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Club News

The Fanzone: some facts about the site

8 September 2015

The countdown continues to the big opening

AS we continue the countdown to the opening of the new - and first-ever - Albion Fanzone, we take a quick look at the centre-piece of the site: the former Hawthorns public house.

Special guests will officially open the Fanzone this Saturday lunchtime, before our Barclays Premier League clash against Southampton (3pm).

Here are some facts about the site on which the Hawthorns public house is situated:


* The first building to be built on the site was called Street House, which dated back to 1616. 

* In 1818 it was the home of Joseph Halford. Between 1833 and 1846 the house was occupied by iron merchant Henry Halford (whose surname was later used in the naming of the road that runs along the length of The Hawthorns stadium). It was rebuilt and became known as Hawthorns House, as part of the Earl of Dartmouth's estate. It was built as a commercial nurseryman's house, the business specialising in supplying hawthorn hedging plans.

* The central portion of the house was built in 1845, with the wings added in 1903 when the property became a licensed premises.

* The final resident was Henry Sutcliffe, who was appointed honorary surgeon at West Bromwich Hospital and held this office for 27 years.

* In 1903, following the relocation of West Bromwich Albion from Stoney Lane to its current location, the Hawthorns House became the Hawthorns Hotel - serving patrons of the football club. 

* Internal features of note include cornicing to ceilings on the ground floor, a stained glass window (refurbished as part of the project) featuring a throstle and a cast iron fire surround.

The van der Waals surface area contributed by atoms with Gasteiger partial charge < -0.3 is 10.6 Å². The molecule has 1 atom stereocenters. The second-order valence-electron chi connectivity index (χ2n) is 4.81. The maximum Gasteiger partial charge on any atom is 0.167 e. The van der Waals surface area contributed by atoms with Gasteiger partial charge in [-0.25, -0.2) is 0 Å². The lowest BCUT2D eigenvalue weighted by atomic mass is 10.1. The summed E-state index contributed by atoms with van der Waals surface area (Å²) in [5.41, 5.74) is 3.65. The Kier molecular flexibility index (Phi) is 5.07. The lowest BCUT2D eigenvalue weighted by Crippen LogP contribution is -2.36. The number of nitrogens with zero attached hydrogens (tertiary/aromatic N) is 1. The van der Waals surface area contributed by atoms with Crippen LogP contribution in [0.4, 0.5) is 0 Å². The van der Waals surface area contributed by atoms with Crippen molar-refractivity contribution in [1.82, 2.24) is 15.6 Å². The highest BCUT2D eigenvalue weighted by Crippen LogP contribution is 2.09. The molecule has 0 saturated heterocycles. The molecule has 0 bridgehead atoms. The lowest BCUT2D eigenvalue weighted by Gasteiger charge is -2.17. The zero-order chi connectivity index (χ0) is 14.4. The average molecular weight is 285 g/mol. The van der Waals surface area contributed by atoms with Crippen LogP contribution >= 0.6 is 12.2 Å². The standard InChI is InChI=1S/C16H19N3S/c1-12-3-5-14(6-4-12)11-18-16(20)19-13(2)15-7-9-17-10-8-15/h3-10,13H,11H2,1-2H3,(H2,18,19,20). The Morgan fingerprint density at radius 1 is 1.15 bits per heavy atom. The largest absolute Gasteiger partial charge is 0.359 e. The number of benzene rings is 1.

* Horse hair was found in the plaster work during the renovation of the building. Although this was common practice in plaster-bonding process of that time, the samples, as per usual procedure, needed to be sent away to be tested for anthrax...but were deemed as safe.

* Ray Barlow is a previous resident of the hotel, following his move to the Club during the 1940s. Derek Kevan also briefly stayed at the hotel.

* The building (and the site on which it is stood) took on a Grade II listed status in 1987.

* The Fanzone site will house catering/drink facilities, an eating area, live music, former players, special Albion-centric guests and entertainment for all ages. The Hawthorns building, which will not be open in time for Saturday's game, will host Greggs. 



Further details on the Fanzone will follow in the build-up to this weekend's game against Southampton.


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